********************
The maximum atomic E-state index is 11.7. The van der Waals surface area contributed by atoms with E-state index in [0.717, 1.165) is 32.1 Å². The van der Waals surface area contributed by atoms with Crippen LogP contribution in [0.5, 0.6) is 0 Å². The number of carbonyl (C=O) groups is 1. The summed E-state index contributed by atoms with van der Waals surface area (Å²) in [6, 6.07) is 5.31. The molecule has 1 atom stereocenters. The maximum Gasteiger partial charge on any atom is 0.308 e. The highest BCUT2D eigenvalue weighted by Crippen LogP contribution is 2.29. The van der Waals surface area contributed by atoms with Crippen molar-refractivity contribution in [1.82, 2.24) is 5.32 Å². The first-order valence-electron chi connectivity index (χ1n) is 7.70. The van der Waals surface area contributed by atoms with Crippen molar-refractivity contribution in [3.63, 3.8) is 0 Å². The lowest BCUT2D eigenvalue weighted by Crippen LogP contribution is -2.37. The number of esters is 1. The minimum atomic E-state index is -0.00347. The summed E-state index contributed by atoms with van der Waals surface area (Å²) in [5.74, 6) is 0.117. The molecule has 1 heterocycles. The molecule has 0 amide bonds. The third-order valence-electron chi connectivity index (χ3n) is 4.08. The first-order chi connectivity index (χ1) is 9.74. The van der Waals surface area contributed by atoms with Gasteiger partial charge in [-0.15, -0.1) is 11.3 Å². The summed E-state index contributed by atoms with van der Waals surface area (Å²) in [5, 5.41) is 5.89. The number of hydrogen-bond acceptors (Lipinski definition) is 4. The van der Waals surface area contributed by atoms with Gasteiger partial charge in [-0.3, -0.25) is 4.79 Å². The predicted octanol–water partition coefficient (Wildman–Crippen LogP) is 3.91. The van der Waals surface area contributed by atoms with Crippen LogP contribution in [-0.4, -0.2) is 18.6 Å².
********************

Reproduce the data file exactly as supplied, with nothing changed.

The maximum atomic E-state index is 11.7. The van der Waals surface area contributed by atoms with E-state index in [0.717, 1.165) is 32.1 Å². The van der Waals surface area contributed by atoms with Crippen LogP contribution in [0.5, 0.6) is 0 Å². The number of carbonyl (C=O) groups is 1. The summed E-state index contributed by atoms with van der Waals surface area (Å²) in [6, 6.07) is 5.31. The molecule has 1 atom stereocenters. The maximum Gasteiger partial charge on any atom is 0.308 e. The highest BCUT2D eigenvalue weighted by Crippen LogP contribution is 2.29. The van der Waals surface area contributed by atoms with Crippen molar-refractivity contribution in [1.82, 2.24) is 5.32 Å². The first-order valence-electron chi connectivity index (χ1n) is 7.70. The van der Waals surface area contributed by atoms with Crippen molar-refractivity contribution in [3.63, 3.8) is 0 Å². The lowest BCUT2D eigenvalue weighted by Crippen LogP contribution is -2.37. The number of esters is 1. The minimum atomic E-state index is -0.00347. The summed E-state index contributed by atoms with van der Waals surface area (Å²) in [5.74, 6) is 0.117. The molecule has 1 heterocycles. The molecule has 0 amide bonds. The third-order valence-electron chi connectivity index (χ3n) is 4.08. The first-order chi connectivity index (χ1) is 9.74. The van der Waals surface area contributed by atoms with Gasteiger partial charge in [-0.15, -0.1) is 11.3 Å². The summed E-state index contributed by atoms with van der Waals surface area (Å²) in [5, 5.41) is 5.89. The number of hydrogen-bond acceptors (Lipinski definition) is 4. The van der Waals surface area contributed by atoms with Gasteiger partial charge in [-0.3, -0.25) is 4.79 Å². The predicted octanol–water partition coefficient (Wildman–Crippen LogP) is 3.91. The van der Waals surface area contributed by atoms with Crippen LogP contribution in [-0.4, -0.2) is 18.6 Å².